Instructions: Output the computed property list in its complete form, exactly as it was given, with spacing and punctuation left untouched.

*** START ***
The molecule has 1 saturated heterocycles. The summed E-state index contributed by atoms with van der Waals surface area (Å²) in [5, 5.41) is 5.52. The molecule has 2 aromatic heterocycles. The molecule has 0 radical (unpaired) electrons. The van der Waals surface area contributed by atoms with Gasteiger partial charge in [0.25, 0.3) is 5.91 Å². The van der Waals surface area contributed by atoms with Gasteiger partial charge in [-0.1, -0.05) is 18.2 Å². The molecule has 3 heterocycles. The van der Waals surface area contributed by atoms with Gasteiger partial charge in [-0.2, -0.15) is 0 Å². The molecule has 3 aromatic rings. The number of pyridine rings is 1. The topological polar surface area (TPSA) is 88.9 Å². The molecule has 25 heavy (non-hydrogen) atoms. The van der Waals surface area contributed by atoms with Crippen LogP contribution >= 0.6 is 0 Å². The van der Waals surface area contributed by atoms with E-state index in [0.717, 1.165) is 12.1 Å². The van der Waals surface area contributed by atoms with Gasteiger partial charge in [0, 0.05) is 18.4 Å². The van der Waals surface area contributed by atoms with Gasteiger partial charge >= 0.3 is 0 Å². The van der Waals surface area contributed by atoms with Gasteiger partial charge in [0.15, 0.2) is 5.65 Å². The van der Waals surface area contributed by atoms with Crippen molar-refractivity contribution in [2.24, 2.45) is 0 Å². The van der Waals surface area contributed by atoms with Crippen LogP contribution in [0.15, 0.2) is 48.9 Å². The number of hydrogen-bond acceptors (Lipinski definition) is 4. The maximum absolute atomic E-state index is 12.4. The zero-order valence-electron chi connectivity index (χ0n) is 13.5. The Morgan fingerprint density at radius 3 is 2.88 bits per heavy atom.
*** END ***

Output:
The molecule has 1 saturated heterocycles. The summed E-state index contributed by atoms with van der Waals surface area (Å²) in [5, 5.41) is 5.52. The molecule has 2 aromatic heterocycles. The molecule has 0 radical (unpaired) electrons. The van der Waals surface area contributed by atoms with Gasteiger partial charge in [0.25, 0.3) is 5.91 Å². The van der Waals surface area contributed by atoms with Gasteiger partial charge in [-0.1, -0.05) is 18.2 Å². The molecule has 3 heterocycles. The van der Waals surface area contributed by atoms with Gasteiger partial charge in [-0.2, -0.15) is 0 Å². The molecule has 3 aromatic rings. The number of pyridine rings is 1. The topological polar surface area (TPSA) is 88.9 Å². The molecule has 25 heavy (non-hydrogen) atoms. The van der Waals surface area contributed by atoms with Crippen LogP contribution >= 0.6 is 0 Å². The van der Waals surface area contributed by atoms with E-state index in [0.717, 1.165) is 12.1 Å². The van der Waals surface area contributed by atoms with Gasteiger partial charge in [0, 0.05) is 18.4 Å². The van der Waals surface area contributed by atoms with Gasteiger partial charge >= 0.3 is 0 Å². The van der Waals surface area contributed by atoms with Gasteiger partial charge in [0.15, 0.2) is 5.65 Å². The van der Waals surface area contributed by atoms with Crippen molar-refractivity contribution in [2.24, 2.45) is 0 Å². The van der Waals surface area contributed by atoms with Crippen LogP contribution in [0.15, 0.2) is 48.9 Å². The number of hydrogen-bond acceptors (Lipinski definition) is 4. The maximum absolute atomic E-state index is 12.4. The zero-order valence-electron chi connectivity index (χ0n) is 13.5. The Morgan fingerprint density at radius 3 is 2.88 bits per heavy atom.